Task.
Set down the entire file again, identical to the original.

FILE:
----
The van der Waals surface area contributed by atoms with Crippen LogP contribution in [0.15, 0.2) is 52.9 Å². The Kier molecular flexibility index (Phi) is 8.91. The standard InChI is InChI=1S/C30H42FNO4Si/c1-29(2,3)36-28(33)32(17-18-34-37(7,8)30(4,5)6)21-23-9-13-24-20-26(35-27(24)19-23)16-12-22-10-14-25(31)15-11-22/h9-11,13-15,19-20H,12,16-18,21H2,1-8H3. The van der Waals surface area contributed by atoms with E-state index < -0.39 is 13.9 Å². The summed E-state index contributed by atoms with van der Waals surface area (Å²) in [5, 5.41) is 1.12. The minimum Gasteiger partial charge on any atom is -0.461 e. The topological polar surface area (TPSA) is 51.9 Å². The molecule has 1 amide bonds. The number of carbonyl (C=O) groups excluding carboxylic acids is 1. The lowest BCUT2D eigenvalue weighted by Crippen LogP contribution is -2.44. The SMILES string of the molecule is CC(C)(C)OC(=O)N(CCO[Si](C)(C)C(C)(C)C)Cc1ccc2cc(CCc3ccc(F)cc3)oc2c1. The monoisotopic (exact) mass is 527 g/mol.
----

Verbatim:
The van der Waals surface area contributed by atoms with Crippen LogP contribution in [0.15, 0.2) is 52.9 Å². The Kier molecular flexibility index (Phi) is 8.91. The standard InChI is InChI=1S/C30H42FNO4Si/c1-29(2,3)36-28(33)32(17-18-34-37(7,8)30(4,5)6)21-23-9-13-24-20-26(35-27(24)19-23)16-12-22-10-14-25(31)15-11-22/h9-11,13-15,19-20H,12,16-18,21H2,1-8H3. The van der Waals surface area contributed by atoms with E-state index < -0.39 is 13.9 Å². The summed E-state index contributed by atoms with van der Waals surface area (Å²) in [5, 5.41) is 1.12. The minimum Gasteiger partial charge on any atom is -0.461 e. The topological polar surface area (TPSA) is 51.9 Å². The molecule has 1 amide bonds. The number of carbonyl (C=O) groups excluding carboxylic acids is 1. The lowest BCUT2D eigenvalue weighted by Crippen LogP contribution is -2.44. The SMILES string of the molecule is CC(C)(C)OC(=O)N(CCO[Si](C)(C)C(C)(C)C)Cc1ccc2cc(CCc3ccc(F)cc3)oc2c1. The monoisotopic (exact) mass is 527 g/mol.